In memoriam: Avraham Levin, legendary ‘Post’ advertising manager

"The story of Avraham’s life, a sixth-generation Jerusalemite, is the story of Eretz Yisrael."

December 31, 2013 22:28
2 minute read.
avraham levin

Avraham Levin with his wife Ahuva in 1989.. (photo credit: Zeev Ackerman/Jerusalem Post Archives)


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Avraham Levin’s career as The Jerusalem Post’s legendary advertising manager began in 1939, when he started working as a 14-yearold office boy at The Palestine Post, so that he could pay for his studies.

The story of Avraham’s life, a sixth-generation Jerusalemite, is the story of Eretz Yisrael.

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His father, Shlomo Zalman Levin, had already worked at the paper’s printing press as an experienced typesetter, a profession Avraham’s three brothers had also chosen as their career. The Palestine Post had been founded only seven years earlier, in December 1932, by Gershon Agronsky and Ted Lurie. 1939 was also a dramatic year in the British Mandate of Palestine, since the British government under prime minister Chamberlain had just published the so-called “White Paper,” which drastically curtailed Jewish immigration and settlement in Palestine. Hitler’s invasion of Poland sparked World War Two, and the three-year-long battles between Arabs and Jews in Palestine had come to an end.

As the war went on, young Avraham joined the Jewish Settlement Police, that was equipped by the British and became an important segment of the Israel Defense Forces at their inception in May 1948. In February 1948, Avraham’s father was seriously wounded in a joint British-Arab terrorist car-bomb attack on the Post’s offices and printing press. In the battle for Jerusalem, Avraham was wounded in the fighting in Sheikh Jarrah, near Ammunition Hill. When the fighting ended with the Armistice Agreements in 1949, Avraham returned to the Post and began working as an assistant in the advertising department.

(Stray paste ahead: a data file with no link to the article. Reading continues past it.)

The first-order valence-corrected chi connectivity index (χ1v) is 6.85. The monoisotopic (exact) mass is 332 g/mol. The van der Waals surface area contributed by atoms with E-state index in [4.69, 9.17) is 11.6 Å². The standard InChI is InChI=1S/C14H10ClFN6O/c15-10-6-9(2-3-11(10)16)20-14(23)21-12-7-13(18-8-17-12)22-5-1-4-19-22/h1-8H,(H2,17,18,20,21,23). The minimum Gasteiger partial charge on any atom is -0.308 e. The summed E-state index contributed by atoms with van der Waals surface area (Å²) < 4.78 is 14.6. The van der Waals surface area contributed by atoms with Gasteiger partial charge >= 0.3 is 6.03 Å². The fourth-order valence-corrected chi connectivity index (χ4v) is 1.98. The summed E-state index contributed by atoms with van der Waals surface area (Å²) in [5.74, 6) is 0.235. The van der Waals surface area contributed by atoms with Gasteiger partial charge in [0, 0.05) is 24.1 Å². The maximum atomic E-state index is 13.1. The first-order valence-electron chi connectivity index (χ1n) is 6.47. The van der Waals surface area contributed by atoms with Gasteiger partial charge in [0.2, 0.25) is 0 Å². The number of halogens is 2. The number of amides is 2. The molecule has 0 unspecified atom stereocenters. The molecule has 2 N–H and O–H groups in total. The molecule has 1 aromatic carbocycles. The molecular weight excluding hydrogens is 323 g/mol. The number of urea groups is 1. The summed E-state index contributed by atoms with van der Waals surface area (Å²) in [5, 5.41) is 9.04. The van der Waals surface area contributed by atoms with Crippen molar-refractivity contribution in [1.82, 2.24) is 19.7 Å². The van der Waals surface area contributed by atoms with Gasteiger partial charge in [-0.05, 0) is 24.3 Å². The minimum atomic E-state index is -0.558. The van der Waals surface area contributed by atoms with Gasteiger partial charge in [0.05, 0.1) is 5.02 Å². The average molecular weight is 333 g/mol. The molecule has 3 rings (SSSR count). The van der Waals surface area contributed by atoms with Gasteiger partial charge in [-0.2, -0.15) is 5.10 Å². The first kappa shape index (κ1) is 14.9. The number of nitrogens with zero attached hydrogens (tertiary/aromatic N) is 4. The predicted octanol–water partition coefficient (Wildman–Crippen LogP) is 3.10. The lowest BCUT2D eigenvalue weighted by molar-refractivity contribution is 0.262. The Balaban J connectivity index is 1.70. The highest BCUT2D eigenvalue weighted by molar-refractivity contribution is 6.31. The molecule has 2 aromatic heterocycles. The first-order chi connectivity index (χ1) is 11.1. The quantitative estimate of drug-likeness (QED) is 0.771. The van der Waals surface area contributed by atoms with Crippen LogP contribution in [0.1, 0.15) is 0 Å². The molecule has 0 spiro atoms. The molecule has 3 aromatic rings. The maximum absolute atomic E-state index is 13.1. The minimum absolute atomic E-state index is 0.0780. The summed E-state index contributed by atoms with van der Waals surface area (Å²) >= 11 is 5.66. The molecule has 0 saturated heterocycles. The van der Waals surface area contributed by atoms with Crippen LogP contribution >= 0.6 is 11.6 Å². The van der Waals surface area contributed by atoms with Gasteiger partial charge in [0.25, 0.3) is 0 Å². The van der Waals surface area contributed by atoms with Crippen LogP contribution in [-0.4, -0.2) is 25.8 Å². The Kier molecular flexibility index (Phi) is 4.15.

In April 1950, the paper changed its name to The Jerusalem Post. It was a critical time for the paper’s future, since it had lost thousands of its readers among the British officials and Arab intellectuals. For a small-circulation newspaper, by definition, advertising revenue was a mainstay for The Jerusalem Post’s survival. It was this vital niche that Avraham recognized and kept on developing over the years.

He succeeded in getting annual advertising contracts with leading banks and manufacturers. During his reign, we tried to maintain the rule that one third of the daily paper’s space should be kept for advertising.

With great pride, Avraham kept in his pocket over the years a personal, hand-written note from Gershon Agron, thanking him for a successful advertising campaign.

Avraham never really overcame his somewhat early retirement in 1989, when Conrad Black and David Radler bought the newspaper that was his life.

Born in Jerusalem on October 25, 1925, Avraham died on December 26, 2013. He is survived by two daughters, Tzippi and Tali, and a son, Ya’acov, 12 grandchildren and 10 great-grandchildren. Avraham is buried on Har Hamenuhot in Jerusalem, next to his wife Ahuva.

The author was editor-in-chief of The Jerusalem Post from 1975 to 1989.

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